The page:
Published Date Written by Michael KitchLACONIA — The City Council intends to overhaul the collection of solid waste and recyclable materials at the curbside in the next fiscal year, which begins on July 1, but has yet to choose from among several options City Manager Scott Myers presented to its Public Works Committee last night.
Relying on a memorandum prepared by Ann Saltmarsh of the Department of Public Works (DPW), Myers outlined four proposals, all designed to reduce the cost of collecting, transporting and disposing of solid waste by more than doubling the volume of recycling to at least 30-percent of the waste stream.
Currently the city spends approximately $1,450,000 to dispose of solid waste and collect recyclable material, of which $924,000 is funded by property taxes. Every ton taken out of the waste stream and recycled reduces the cost of collecting, transporting and disposing of solid waste, which is funded by property taxes, by more than $150-per-ton.
Although a "Pay-As-You-Throw" (PAYT) program offered the most significant savings by far, Councilors Brenda Baer (Ward 4) and Armand Bolduc (Ward 5) appeared to favor a species of "mandatory recycling." Only Councilor Matt Lahey (Ward 2) preferred PAYT, remarking that his daughter lives in Concord where it was introduced several years ago and appears to be working well.
"We're not Concord," Baer sniffed at that observation.
One plan called for collecting recyclables weekly throughout the year while collecting trash every other week from September through April and weekly from May to September. Saltmarsh doubted that more frequent collection would significantly increase recycling. At the same time, she warned that if trash were collected only every other week, it would likely accumulate at the curb in amounts exceeding the limits set by city ordinance. The DPW would ultimately be compelled to remove the trash at additional expense.
Myers agreed, citing "major health and aesthetic concerns," and the committee accepted his recommendation to abandon this option.
The second scenario, modeled on the process followed in Reading and several other towns in Massachusetts, would make recycling a requirement for trash collection. Myers explained that the trash truck would only collect solid waste at those addresses where recyclable materials were also placed at the curb to be collected by a second truck. He noted that some sort of enforcement strategy, developed in partnership with the contractor, would be necessary for what he described as "a form of mandatory recycling."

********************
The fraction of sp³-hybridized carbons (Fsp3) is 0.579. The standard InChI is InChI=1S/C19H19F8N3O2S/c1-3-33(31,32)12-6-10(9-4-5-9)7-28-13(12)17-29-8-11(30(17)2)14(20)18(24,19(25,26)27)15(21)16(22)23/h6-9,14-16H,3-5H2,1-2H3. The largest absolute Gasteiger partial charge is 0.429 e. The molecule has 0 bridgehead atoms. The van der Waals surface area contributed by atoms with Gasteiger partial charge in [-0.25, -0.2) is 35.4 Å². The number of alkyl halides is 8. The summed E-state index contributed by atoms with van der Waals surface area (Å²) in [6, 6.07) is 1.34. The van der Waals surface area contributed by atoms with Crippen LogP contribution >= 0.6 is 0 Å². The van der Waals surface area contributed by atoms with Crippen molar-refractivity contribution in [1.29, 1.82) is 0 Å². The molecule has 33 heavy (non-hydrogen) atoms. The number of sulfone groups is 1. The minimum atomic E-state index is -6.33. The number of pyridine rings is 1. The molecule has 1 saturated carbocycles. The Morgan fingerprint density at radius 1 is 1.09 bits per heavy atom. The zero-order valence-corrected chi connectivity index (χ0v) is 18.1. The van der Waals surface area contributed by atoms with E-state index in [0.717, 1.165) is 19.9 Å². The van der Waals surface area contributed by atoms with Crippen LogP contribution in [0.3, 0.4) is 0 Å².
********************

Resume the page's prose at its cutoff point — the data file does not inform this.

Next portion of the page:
According to Saltmarsh's estimates, the cost savings would not be significant. It currently costs $125,000 a year to collect recyclables every other week and weekly collection would cost another $90,000 for a total of $215,000. If only 20-percent of the waste stream were recycled, the additional collection cost would exceed any savings while with recycling at 30-percent, the savings would approach $50,000.
PAYT was the third option the committee considered. PAYT is intended to increase recycling by requiring residents to place the trash and garbage they do not recycle in a special-marked plastic bag purchased at local retail outlets. The trash, together with recyclable materials, is collected at the curbside once a week. Trash not contained in a marked bag is left at the curb.
PAYT treats trash disposal like a public utility by ensuring that households and businesses pay only for what they generate through the purchase of bags without subsidizing those who choose not to recycle. Moreover, non-profit organizations exempt from property tax would also pay their fair share with PAYT. Some 75 municipalities in New Hampshire have introduced PAYT programs.
Saltmarsh estimated that by recycling 30-percent of the waste stream, PAYT would spare property taxpayers almost $702,000 with proceeds from the sale of bags offsetting most of the cost. Myers explained that the council could effectively subsidize a PAYT program by setting the price of the bags at its discretion. Likewise, he acknowledged that the experience of other municipalities indicated that a PAYT program would likely lead to recycling more than 30-percent of the waste stream, which by increasing the savings to taxpayers would allow more favorable pricing of the bags.
Finally, Casella Waste Systems, which recently acquired Bestway Disposal Services, has suggested introducing an automated system using 64-gallon toters for trash and recyclables provided by the contractor. Representatives of the company will be invited to meet with the Public Works Committee to explain the proposal on February 11.
Councilor Henry Lipman (Ward 3) stressed the urgency of reducing the cost of handling solid waste in the 2013-2014, even it required accelerating the renewal of the current collection contract or putting a new contract out to bid.